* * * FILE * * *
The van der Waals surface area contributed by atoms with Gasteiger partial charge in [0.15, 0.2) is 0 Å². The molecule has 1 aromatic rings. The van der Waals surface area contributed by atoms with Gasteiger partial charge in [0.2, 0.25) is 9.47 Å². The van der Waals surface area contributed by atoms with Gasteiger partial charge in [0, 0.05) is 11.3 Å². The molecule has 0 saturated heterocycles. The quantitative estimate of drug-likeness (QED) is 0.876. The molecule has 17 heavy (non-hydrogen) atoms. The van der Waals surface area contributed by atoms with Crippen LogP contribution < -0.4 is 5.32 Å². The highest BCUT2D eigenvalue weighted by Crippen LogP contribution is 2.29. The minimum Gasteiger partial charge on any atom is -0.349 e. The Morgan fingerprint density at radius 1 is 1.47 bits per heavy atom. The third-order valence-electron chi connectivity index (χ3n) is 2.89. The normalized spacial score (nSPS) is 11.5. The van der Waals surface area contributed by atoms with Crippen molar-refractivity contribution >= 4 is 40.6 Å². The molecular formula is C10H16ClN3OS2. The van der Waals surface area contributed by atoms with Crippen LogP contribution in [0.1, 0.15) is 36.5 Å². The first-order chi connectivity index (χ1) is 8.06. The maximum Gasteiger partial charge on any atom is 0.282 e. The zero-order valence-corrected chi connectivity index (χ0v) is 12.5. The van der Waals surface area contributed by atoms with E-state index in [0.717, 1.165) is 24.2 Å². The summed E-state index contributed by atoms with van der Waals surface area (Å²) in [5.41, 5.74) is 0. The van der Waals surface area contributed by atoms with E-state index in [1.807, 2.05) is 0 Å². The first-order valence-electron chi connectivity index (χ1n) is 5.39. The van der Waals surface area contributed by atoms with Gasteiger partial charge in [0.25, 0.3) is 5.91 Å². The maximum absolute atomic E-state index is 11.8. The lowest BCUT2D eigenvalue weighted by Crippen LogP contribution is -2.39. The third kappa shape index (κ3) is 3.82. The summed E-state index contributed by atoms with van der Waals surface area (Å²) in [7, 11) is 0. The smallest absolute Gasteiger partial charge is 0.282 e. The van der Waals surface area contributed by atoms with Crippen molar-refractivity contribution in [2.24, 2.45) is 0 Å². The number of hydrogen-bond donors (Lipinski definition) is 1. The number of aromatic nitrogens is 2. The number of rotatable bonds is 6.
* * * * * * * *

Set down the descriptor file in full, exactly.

The van der Waals surface area contributed by atoms with Gasteiger partial charge in [0.15, 0.2) is 0 Å². The molecule has 1 aromatic rings. The van der Waals surface area contributed by atoms with Gasteiger partial charge in [0.2, 0.25) is 9.47 Å². The van der Waals surface area contributed by atoms with Gasteiger partial charge in [0, 0.05) is 11.3 Å². The molecule has 0 saturated heterocycles. The quantitative estimate of drug-likeness (QED) is 0.876. The molecule has 17 heavy (non-hydrogen) atoms. The van der Waals surface area contributed by atoms with Crippen LogP contribution < -0.4 is 5.32 Å². The highest BCUT2D eigenvalue weighted by Crippen LogP contribution is 2.29. The minimum Gasteiger partial charge on any atom is -0.349 e. The Morgan fingerprint density at radius 1 is 1.47 bits per heavy atom. The third-order valence-electron chi connectivity index (χ3n) is 2.89. The normalized spacial score (nSPS) is 11.5. The van der Waals surface area contributed by atoms with Crippen molar-refractivity contribution >= 4 is 40.6 Å². The molecular formula is C10H16ClN3OS2. The van der Waals surface area contributed by atoms with Crippen LogP contribution in [0.1, 0.15) is 36.5 Å². The first-order chi connectivity index (χ1) is 8.06. The maximum Gasteiger partial charge on any atom is 0.282 e. The zero-order valence-corrected chi connectivity index (χ0v) is 12.5. The van der Waals surface area contributed by atoms with E-state index in [0.717, 1.165) is 24.2 Å². The summed E-state index contributed by atoms with van der Waals surface area (Å²) in [5.41, 5.74) is 0. The van der Waals surface area contributed by atoms with E-state index in [1.807, 2.05) is 0 Å². The first-order valence-electron chi connectivity index (χ1n) is 5.39. The van der Waals surface area contributed by atoms with Gasteiger partial charge in [0.25, 0.3) is 5.91 Å². The maximum absolute atomic E-state index is 11.8. The lowest BCUT2D eigenvalue weighted by Crippen LogP contribution is -2.39. The third kappa shape index (κ3) is 3.82. The summed E-state index contributed by atoms with van der Waals surface area (Å²) in [7, 11) is 0. The smallest absolute Gasteiger partial charge is 0.282 e. The van der Waals surface area contributed by atoms with Crippen molar-refractivity contribution in [2.24, 2.45) is 0 Å². The number of hydrogen-bond donors (Lipinski definition) is 1. The number of aromatic nitrogens is 2. The number of rotatable bonds is 6.